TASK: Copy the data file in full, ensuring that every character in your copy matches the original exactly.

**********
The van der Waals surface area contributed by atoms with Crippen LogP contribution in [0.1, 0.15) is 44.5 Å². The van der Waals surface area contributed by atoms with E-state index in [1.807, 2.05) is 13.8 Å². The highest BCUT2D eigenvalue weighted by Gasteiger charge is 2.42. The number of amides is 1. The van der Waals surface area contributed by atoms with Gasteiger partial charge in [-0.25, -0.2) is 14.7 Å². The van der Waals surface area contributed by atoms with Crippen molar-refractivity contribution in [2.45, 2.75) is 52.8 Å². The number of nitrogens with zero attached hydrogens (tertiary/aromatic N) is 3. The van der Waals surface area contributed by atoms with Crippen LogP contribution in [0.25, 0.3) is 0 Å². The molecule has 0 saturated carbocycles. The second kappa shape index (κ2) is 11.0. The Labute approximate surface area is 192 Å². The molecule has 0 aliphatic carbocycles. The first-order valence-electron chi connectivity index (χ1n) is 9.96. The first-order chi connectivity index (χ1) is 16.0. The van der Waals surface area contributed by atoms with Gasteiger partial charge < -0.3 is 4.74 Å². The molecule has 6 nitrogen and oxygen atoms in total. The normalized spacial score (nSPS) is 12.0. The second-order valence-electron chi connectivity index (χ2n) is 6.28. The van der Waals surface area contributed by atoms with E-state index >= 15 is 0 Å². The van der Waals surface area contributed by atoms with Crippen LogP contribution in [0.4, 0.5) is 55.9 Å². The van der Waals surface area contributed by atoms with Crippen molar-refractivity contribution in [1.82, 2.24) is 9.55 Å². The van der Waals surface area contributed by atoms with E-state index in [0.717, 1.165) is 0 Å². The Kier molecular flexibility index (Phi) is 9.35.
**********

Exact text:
The van der Waals surface area contributed by atoms with Crippen LogP contribution in [0.1, 0.15) is 44.5 Å². The van der Waals surface area contributed by atoms with E-state index in [1.807, 2.05) is 13.8 Å². The highest BCUT2D eigenvalue weighted by Gasteiger charge is 2.42. The number of amides is 1. The van der Waals surface area contributed by atoms with Gasteiger partial charge in [-0.25, -0.2) is 14.7 Å². The van der Waals surface area contributed by atoms with Crippen molar-refractivity contribution in [2.45, 2.75) is 52.8 Å². The number of nitrogens with zero attached hydrogens (tertiary/aromatic N) is 3. The van der Waals surface area contributed by atoms with Crippen LogP contribution in [0.25, 0.3) is 0 Å². The molecule has 0 saturated carbocycles. The second kappa shape index (κ2) is 11.0. The Labute approximate surface area is 192 Å². The molecule has 0 aliphatic carbocycles. The first-order valence-electron chi connectivity index (χ1n) is 9.96. The first-order chi connectivity index (χ1) is 16.0. The van der Waals surface area contributed by atoms with Gasteiger partial charge < -0.3 is 4.74 Å². The molecule has 6 nitrogen and oxygen atoms in total. The normalized spacial score (nSPS) is 12.0. The second-order valence-electron chi connectivity index (χ2n) is 6.28. The van der Waals surface area contributed by atoms with E-state index >= 15 is 0 Å². The van der Waals surface area contributed by atoms with Crippen LogP contribution in [0.4, 0.5) is 55.9 Å². The van der Waals surface area contributed by atoms with Crippen molar-refractivity contribution in [1.82, 2.24) is 9.55 Å². The van der Waals surface area contributed by atoms with E-state index in [0.717, 1.165) is 0 Å². The Kier molecular flexibility index (Phi) is 9.35.